Two large newspapers printed their presidential endorsements this weekend. The Indianapolis Star and The Anchorage Daily News are both the newspapers of record for their respective states and have the largest circulation numbers. That, however, is where the similarities end.
The Alaskan newspaper makes a nod to their Governor's historic candidacy, but in the end the Daily News endorses Senator Obama.
Gov. Palin's nomination clearly alters the landscape for Alaskans as we survey this race for the presidency -- but it does not overwhelm all other judgment. The election, after all is said and done, is not about Sarah Palin, and our sober view is that her running mate, Sen. John McCain, is the wrong choice for president at this critical time for our nation.
Sen. Barack Obama, the Democratic nominee, brings far more promise to the office. In a time of grave economic crisis, he displays thoughtful analysis, enlists wise counsel and operates with a cool, steady hand. The same cannot be said of Sen. McCain.
The Star, however, decided to "withhold an endorsement in the presidential race this year." The Indianapolis newspaper will not support the Republican presidential candidate for the first time in four decades, but they can't bring themselves to actually endorse Obama.
After lengthy and impassioned discussions, the Editorial Board remains evenly divided, along philosophical lines, over whether McCain or Obama is the better choice for president. For that reason, the board will withhold an endorsement in the presidential race this year.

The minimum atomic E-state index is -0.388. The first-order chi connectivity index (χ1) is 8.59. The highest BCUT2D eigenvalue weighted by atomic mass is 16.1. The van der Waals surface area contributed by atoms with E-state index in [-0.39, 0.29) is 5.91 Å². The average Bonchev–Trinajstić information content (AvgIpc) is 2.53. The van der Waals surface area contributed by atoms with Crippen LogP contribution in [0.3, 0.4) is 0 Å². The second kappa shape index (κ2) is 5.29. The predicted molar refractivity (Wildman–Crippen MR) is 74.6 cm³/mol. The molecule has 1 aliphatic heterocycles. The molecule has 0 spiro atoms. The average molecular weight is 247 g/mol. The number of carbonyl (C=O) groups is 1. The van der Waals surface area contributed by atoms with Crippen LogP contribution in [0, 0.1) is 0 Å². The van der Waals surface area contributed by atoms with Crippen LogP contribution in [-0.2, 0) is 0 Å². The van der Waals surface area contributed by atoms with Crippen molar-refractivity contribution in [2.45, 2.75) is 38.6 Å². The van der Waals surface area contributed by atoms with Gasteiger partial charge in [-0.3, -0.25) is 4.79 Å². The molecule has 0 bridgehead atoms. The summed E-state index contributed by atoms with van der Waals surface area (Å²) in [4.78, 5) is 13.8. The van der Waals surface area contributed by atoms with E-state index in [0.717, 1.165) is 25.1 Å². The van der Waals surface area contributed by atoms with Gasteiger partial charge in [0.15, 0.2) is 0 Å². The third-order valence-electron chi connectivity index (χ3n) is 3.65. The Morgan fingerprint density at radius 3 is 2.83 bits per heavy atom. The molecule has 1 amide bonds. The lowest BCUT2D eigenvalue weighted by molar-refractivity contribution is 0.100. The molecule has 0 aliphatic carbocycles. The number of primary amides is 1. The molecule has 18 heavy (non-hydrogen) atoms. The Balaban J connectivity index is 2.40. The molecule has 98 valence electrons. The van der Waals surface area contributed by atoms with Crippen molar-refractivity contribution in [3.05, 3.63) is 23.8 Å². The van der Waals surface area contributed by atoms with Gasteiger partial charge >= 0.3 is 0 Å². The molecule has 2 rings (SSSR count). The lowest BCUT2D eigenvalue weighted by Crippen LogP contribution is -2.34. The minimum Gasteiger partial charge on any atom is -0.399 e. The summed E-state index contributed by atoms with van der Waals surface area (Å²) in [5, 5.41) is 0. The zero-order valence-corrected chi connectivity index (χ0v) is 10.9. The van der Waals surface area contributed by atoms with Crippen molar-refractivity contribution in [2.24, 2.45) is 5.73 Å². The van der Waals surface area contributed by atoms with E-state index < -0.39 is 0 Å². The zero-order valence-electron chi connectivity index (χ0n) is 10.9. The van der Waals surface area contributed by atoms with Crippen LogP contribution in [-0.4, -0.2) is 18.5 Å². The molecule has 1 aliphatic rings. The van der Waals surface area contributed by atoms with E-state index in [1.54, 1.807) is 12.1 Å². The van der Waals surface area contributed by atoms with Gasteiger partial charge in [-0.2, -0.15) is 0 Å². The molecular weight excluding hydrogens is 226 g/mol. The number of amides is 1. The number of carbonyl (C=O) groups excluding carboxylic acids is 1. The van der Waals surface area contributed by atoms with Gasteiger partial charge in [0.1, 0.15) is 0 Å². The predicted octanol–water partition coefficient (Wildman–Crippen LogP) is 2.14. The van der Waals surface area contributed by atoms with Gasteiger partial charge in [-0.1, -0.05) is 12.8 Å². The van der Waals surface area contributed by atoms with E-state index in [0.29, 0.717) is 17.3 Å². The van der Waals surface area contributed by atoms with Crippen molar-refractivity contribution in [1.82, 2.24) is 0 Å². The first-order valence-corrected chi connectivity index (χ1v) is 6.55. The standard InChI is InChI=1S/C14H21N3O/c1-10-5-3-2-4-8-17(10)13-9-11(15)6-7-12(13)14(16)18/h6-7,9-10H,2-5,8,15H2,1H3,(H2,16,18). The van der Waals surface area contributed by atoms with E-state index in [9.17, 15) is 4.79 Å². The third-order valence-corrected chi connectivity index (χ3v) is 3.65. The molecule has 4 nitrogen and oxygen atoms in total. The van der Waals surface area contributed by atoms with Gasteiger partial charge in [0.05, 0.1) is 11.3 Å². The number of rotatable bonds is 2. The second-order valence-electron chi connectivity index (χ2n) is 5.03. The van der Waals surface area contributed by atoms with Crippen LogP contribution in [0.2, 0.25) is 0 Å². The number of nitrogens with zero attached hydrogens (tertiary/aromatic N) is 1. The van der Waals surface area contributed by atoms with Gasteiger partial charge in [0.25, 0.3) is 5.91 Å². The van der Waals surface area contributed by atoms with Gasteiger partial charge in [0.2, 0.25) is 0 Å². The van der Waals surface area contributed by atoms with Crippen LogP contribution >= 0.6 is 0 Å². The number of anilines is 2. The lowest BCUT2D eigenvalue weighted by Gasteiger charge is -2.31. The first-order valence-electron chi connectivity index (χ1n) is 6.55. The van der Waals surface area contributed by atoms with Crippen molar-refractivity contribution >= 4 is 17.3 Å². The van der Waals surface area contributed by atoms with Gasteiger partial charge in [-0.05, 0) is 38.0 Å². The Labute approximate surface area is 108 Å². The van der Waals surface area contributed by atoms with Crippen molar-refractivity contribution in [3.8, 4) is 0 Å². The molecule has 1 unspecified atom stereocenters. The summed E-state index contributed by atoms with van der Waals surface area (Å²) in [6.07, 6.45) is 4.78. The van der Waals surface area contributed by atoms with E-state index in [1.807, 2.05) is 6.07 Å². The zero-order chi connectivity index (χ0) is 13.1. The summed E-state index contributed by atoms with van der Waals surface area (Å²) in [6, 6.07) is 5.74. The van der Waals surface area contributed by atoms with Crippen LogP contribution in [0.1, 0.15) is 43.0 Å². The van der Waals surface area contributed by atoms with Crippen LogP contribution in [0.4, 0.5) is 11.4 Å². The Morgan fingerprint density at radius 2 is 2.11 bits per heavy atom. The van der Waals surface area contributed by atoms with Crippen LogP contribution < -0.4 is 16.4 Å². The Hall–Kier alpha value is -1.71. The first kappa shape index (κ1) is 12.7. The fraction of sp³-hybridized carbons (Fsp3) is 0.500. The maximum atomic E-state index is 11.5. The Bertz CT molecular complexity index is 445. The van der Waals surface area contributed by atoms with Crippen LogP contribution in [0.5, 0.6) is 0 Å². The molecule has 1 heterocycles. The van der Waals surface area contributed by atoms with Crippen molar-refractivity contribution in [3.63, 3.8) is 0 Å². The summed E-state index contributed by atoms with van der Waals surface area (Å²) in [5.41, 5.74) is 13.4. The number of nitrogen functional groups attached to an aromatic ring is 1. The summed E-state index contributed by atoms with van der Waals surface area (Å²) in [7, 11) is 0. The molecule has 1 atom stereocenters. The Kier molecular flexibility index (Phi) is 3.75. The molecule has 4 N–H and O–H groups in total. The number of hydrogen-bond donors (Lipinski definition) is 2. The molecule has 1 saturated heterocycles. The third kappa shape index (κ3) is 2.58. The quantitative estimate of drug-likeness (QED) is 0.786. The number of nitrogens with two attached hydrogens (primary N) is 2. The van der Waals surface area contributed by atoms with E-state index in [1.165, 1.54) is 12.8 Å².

That decision should in no way discourage any voter from enthusiastically casting a ballot. The issues facing the United States are critical, and the two major-party candidates offer sharply contrasting visions of how the nation should proceed. It's more vital than ever that Americans help shape their future by active participation on Election Day.
The Anchorage Daily News has truly decided to take a courageous stand. While Gov Palin is currently riding the wave of the national campaign, like Cinderella at midnight, pundits and polls think she'll be sent home with her pumpkin soon. If she keeps her day job as Alaska's Governor, she will be able - at least to some degree - to control the newspaper's political access; the sensible route would have been to endorse your soon-to-lose Governor and curry favor with her administration.
Meanwhile, Senator Obama has fought hard to win Indiana's electoral college votes. Hoosiers haven't supported a Democratic ticket since Lydon Johnson, but things are looking awfully blue lately. Regardless of CNN's maddening refusal to move us out of the "Leans Republican" category, three polls released last week showed Obama leading McCain in Indiana. MSNBC lists us as a tossup state. Even Karl Rove has turned our state blue on his website tracking the election.
In these days of declining circulation numbers for print newspapers, investigative journalism has become one of the first casualties of the traditional media vs online content wars. Newspapers have consolidated or been swallowed up by large corporate entities; editing and proofreading has been outsourced overseas at many large dailies. Entire sections of the paper have been cut as part of the cost-cutting measures and even the grocery store circulars have moved to direct mail now that the newspapers reach fewer and fewer people. Election year endorsements has become one of the few standards of greatness left clinging to the presses like Spanish moss.
Sadly, the Indianapolis Star decided to shirk their duty - to abdicate the only responsibility left to them. While our state - and the country - tilt decidedly blue, Hoosiers are left wondering if the Star has any relevance left with the community. Meanwhile, Daily News readers can know that their newspaper of record took the time to thoughtfully make a decision based not on populism, cronyism or party affiliation, but on a careful analysis of the candidates.